Original Communication

Journal of Neurology

, Volume 258, Issue 5, pp 874-881

First online:

A randomised controlled trial of treatment for idiopathic intracranial hypertension

  • Alexandra K. BallAffiliated withDepartment of Neurology, School of Experimental Medicine, College of Medical and Dental Sciences, University of BirminghamNorth Staffordshire Rehabilitation Centre, University Hospital of North Staffordshire NHS Trust Email author 
  • , Andrew HowmanAffiliated withBirmingham Clinical Trials Unit, University of Birmingham
  • , Keith WheatleyAffiliated withCancer Research UK Clinical Trials Unit, University of Birmingham
  • , Michael A. BurdonAffiliated withBirmingham and Midlands Eye Centre, Sandwell and Birmingham NHS Trust
  • , Timothy MatthewsAffiliated withBirmingham and Midlands Eye Centre, Sandwell and Birmingham NHS Trust
  • , Andrew S. JacksAffiliated withBirmingham and Midlands Eye Centre, Sandwell and Birmingham NHS Trust
  • , Mark LawdenAffiliated withDepartment of Neurology, Leicester General Hospital, University Hospitals of Leicester
  • , Arul SivaguruAffiliated withDepartment of Neurology, City Hospital, Sandwell and West Birmingham Hospitals NHS Trust
  • , Alexandra FurmstonAffiliated withBirmingham Clinical Trials Unit, University of Birmingham
    • , Steven HowellAffiliated withDepartment of Neurology, Royal Hallamshire Hospital, Sheffield Teaching Hospitals NHS Foundation Trust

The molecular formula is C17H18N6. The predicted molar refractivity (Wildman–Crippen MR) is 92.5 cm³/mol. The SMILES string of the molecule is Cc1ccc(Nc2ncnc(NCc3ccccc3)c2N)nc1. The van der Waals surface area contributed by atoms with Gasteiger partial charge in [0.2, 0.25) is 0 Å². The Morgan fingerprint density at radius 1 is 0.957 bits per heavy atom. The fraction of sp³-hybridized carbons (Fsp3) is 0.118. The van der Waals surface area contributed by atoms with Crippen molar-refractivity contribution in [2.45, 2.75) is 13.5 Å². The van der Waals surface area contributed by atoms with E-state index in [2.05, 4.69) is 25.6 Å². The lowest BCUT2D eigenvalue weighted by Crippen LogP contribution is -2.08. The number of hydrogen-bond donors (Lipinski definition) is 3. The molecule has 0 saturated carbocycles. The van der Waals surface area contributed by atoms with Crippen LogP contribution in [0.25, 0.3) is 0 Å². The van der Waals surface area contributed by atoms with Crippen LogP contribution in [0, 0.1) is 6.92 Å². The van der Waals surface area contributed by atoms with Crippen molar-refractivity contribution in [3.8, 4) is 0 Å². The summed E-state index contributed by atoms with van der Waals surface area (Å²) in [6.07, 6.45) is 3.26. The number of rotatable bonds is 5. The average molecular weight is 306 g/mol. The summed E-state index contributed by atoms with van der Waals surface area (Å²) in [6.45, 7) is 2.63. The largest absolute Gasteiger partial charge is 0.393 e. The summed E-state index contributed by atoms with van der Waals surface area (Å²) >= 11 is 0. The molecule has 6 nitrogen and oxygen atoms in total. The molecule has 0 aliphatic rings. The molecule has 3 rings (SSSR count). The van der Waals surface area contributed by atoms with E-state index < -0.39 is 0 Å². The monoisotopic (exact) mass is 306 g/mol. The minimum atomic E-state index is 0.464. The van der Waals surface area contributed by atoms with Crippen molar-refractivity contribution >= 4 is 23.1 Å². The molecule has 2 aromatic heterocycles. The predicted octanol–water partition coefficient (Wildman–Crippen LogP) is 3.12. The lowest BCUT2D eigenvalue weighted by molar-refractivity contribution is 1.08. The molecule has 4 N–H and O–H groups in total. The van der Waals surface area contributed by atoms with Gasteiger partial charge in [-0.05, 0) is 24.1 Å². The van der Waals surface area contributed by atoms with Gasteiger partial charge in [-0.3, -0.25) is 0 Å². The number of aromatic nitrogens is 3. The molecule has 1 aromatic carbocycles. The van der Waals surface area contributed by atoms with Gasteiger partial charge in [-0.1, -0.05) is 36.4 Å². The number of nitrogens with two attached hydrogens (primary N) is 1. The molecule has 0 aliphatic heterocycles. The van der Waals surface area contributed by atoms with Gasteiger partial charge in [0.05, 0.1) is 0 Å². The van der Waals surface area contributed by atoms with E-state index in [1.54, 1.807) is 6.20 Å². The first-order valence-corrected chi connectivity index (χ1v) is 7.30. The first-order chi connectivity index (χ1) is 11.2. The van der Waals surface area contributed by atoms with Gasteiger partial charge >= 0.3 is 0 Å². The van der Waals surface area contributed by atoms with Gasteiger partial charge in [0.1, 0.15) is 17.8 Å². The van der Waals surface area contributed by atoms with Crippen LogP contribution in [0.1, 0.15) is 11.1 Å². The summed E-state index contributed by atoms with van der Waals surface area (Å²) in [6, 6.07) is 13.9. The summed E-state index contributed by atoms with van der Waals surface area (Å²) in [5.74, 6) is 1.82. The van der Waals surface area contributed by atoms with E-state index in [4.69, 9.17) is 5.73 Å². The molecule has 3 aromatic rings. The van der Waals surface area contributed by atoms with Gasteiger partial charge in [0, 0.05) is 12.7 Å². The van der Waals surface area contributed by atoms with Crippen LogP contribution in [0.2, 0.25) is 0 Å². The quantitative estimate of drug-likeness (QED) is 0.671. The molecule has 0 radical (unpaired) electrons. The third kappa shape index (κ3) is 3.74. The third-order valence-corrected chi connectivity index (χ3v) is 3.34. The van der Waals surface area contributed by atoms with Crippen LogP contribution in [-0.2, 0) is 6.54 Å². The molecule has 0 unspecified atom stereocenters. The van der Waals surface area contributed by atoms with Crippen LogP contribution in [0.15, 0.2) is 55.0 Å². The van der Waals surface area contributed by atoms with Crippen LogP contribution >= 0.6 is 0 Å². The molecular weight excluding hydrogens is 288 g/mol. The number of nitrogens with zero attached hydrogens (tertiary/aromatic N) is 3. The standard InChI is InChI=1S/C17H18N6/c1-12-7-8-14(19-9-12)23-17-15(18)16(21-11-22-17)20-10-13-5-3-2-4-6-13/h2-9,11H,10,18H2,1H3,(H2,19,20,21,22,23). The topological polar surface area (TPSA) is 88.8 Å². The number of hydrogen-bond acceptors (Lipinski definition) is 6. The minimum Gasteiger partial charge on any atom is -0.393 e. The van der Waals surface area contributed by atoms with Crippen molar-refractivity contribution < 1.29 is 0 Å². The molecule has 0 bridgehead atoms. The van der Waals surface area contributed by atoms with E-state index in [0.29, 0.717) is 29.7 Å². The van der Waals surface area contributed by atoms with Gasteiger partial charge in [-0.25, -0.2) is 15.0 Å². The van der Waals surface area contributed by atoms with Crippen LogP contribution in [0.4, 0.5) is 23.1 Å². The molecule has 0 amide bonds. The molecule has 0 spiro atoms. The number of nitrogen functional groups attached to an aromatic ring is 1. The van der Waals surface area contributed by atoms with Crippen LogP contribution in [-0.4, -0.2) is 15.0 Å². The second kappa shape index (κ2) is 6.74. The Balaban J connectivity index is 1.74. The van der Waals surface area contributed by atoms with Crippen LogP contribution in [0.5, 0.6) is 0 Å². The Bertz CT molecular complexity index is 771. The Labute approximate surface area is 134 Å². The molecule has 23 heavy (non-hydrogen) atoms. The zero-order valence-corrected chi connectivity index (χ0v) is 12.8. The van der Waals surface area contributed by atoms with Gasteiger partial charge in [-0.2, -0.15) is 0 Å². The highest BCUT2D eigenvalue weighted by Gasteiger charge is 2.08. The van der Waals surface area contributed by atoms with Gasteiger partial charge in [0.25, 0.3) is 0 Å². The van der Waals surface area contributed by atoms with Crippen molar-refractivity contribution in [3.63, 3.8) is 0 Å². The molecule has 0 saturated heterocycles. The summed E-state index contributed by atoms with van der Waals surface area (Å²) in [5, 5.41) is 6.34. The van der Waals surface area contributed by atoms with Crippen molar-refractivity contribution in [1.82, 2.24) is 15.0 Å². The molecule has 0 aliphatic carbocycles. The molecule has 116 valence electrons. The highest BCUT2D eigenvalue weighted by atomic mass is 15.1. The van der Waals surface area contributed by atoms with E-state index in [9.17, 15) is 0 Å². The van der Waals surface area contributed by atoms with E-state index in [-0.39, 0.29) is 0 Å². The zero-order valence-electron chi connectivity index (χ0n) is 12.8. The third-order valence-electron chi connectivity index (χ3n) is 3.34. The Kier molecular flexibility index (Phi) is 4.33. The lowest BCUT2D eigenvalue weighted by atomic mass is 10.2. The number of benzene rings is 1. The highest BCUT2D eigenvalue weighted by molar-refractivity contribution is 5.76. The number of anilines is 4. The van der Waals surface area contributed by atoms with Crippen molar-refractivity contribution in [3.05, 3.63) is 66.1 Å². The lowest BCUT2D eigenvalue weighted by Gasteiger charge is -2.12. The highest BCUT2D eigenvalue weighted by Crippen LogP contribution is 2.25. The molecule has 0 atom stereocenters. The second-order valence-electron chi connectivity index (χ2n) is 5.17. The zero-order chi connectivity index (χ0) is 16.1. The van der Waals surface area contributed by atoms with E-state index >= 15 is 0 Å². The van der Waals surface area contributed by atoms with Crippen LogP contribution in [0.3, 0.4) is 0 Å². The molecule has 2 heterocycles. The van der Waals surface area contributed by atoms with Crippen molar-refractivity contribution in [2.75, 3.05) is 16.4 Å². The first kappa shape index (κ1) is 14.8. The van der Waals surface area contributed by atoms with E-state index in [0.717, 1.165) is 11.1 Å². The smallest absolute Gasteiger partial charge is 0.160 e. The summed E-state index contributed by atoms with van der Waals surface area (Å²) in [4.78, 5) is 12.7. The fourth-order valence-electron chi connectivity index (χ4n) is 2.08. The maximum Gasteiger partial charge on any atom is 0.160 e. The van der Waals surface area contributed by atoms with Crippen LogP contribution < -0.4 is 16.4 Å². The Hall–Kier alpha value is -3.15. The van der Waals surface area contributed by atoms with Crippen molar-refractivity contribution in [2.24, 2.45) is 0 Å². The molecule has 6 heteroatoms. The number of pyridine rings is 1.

• , Basil SharrackAffiliated withDepartment of Neurology, Royal Hallamshire Hospital, Sheffield Teaching Hospitals NHS Foundation Trust
    • , M. Brendan DaviesAffiliated withDepartment of Neurology, University Hospital of North Staffordshire NHS Trust
    • , Alexandra J. SinclairAffiliated withAcademic Unit of Ophthalmology, School of Immunology, Infection and Inflammation, College of Medical and Dental Sciences, University of Birmingham
    • , Carl E. ClarkeAffiliated withDepartment of Neurology, School of Experimental Medicine, College of Medical and Dental Sciences, University of BirminghamDepartment of Neurology, City Hospital, Sandwell and West Birmingham Hospitals NHS Trust

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Abstract

The cause of idiopathic intracranial hypertension (IIH) remains unknown, and no consensus exists on how patients should be monitored and treated. Acetazolamide is a common treatment but has never been examined in a randomised controlled trial. The objectives of this pilot trial are to prospectively evaluate the use of acetazolamide, to explore various outcome measures and to inform the design of a definitive trial in IIH. Fifty patients were recruited from six centres over 23 months and randomised to receive acetazolamide (n = 25) or no acetazolamide (n = 25). Symptoms, body weight, visual function and health-related quality-of-life measures were recorded over a 12-month period. Recruited patients had typical features of mild IIH and most showed improvement, with 44% judged to have IIH in remission at the end of the trial. Difficulties with recruitment were highlighted as well as poor compliance with acetazolamide therapy (12 patients). A composite measure of IIH status was tested, and the strongest concordance with final disease status was seen with perimetry (Somers’ D = 0.66) and optic disc appearance (D = 0.59). Based on the study data, a sample size of 320 would be required to demonstrate a 20% treatment effect in a substantive trial. Clinical trials in IIH require pragmatic design to involve sufficiently large numbers of patients. Future studies should incorporate weighted composite scores to reflect the relative importance of common outcome measures in IIH.

Keywords

Idiopathic intracranial hypertension Randomised controlled clinical trials